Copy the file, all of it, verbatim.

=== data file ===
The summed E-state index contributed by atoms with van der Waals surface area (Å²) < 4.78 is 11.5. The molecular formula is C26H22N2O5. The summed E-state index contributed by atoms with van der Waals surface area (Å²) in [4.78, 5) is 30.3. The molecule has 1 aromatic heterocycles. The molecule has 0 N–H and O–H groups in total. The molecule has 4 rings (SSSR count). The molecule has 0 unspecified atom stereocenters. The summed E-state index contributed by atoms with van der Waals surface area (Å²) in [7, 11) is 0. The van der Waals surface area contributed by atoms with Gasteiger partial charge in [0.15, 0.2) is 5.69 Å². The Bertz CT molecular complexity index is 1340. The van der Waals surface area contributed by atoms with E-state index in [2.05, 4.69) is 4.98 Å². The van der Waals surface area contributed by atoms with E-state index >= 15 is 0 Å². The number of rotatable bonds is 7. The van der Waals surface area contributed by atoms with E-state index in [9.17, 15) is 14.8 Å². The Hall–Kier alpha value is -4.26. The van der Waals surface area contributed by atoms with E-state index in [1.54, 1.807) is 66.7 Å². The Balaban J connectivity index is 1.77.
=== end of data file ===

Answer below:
The summed E-state index contributed by atoms with van der Waals surface area (Å²) < 4.78 is 11.5. The molecular formula is C26H22N2O5. The summed E-state index contributed by atoms with van der Waals surface area (Å²) in [4.78, 5) is 30.3. The molecule has 1 aromatic heterocycles. The molecule has 0 N–H and O–H groups in total. The molecule has 4 rings (SSSR count). The molecule has 0 unspecified atom stereocenters. The summed E-state index contributed by atoms with van der Waals surface area (Å²) in [7, 11) is 0. The van der Waals surface area contributed by atoms with Gasteiger partial charge in [0.15, 0.2) is 5.69 Å². The Bertz CT molecular complexity index is 1340. The van der Waals surface area contributed by atoms with E-state index in [2.05, 4.69) is 4.98 Å². The van der Waals surface area contributed by atoms with E-state index >= 15 is 0 Å². The number of rotatable bonds is 7. The van der Waals surface area contributed by atoms with E-state index in [9.17, 15) is 14.8 Å². The Hall–Kier alpha value is -4.26. The van der Waals surface area contributed by atoms with E-state index in [1.54, 1.807) is 66.7 Å². The Balaban J connectivity index is 1.77.